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How might one analyze "To Marguerite," by Matthew Arnold, focusing especially on title,...
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- Metaphor, as in line 1 (“the sea of life”).
- Assonance, as in line 1 (“life enisled”).
- Deliberately archaic diction, as in line 1 (“enisled”).
- Alliteration, as in line 3 (“watery wild”).
- Double alliteration, as in line 4:
- Pathetic fallacy (attributing human emotions to nature), as in line 5 (“The islands feel”).
- Paradox, as in line 6 (“endless bounds”).
- Regular iambic meter (in which odd syllables are unaccented and even syllable are accented), as in lines 7-8:
- Imagery of nature, as in the second stanza especially.
- Anaphora (repetition of the same word or words at the beginnings of lines), as in line 8-9.
- Enjambment (or lack of punctuation at the end of a line), as in line 13.
- Personification, as in the way the islands are imagined to speak in stanza three.
- Emphatic departure from regular iambic meter, as in the first word of line 16.
- Rhetorical questions, as in the first three lines of stanza four.
- Listing or cataloging, as in the emphatic list of adjectives in the last line of the poem.
Matthew Arnold’s poem “To Marguerite” is typical of much of Arnold’s poetry in its emphasis on isolation, alienation, longing for bonds with others, but resignation to the fact that such bonds, even if they once existed, are unlikely ever to exist again. The tone of the poem, like the tones found in many of Arnold’s poems, is melancholy and even somewhat depressing. The title of the poem is relevant to the theme of isolation: by addressing the poem to a specific, named person, the poet seeks to counteract, at least to a limited extent, the isolation that the poem laments.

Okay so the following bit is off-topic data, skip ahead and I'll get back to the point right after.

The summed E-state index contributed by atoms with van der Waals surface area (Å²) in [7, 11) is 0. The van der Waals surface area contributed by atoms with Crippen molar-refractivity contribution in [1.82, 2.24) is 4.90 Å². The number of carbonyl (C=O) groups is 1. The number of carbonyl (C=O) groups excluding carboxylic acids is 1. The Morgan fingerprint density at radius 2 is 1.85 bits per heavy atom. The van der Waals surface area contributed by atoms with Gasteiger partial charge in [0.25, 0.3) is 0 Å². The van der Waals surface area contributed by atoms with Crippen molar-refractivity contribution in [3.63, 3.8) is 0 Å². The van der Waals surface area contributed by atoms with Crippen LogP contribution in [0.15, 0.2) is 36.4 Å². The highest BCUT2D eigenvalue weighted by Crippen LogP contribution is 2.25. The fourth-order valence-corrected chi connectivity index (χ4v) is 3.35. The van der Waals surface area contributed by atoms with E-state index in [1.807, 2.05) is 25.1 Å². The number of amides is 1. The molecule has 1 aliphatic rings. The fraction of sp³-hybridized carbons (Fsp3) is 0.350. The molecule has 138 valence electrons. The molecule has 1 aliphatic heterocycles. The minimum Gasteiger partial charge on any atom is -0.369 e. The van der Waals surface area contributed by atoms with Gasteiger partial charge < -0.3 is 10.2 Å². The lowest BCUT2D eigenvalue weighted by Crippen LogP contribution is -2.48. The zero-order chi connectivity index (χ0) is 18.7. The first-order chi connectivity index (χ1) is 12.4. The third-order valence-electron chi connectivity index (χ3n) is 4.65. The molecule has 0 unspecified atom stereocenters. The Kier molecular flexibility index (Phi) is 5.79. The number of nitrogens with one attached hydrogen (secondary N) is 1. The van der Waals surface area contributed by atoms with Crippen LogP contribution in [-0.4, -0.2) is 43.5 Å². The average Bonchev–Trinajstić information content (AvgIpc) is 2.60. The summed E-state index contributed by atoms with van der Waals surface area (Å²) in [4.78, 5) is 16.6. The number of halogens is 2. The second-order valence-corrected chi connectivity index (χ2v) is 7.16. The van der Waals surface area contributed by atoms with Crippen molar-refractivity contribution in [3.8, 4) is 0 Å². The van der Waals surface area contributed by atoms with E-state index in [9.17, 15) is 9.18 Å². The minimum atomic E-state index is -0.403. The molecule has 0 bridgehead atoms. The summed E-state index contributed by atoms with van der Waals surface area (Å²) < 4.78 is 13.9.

In the course of developing these themes and conveying this tone, the poem employs a number of standard poetic techniques, including (for example)
We mortal millions live alone.
But when the moon their hollow lights,
And they are swept by balms of spring . . . .
Posted by vangoghfan on March 2, 2012 at 1:41 PM (Answer #1)
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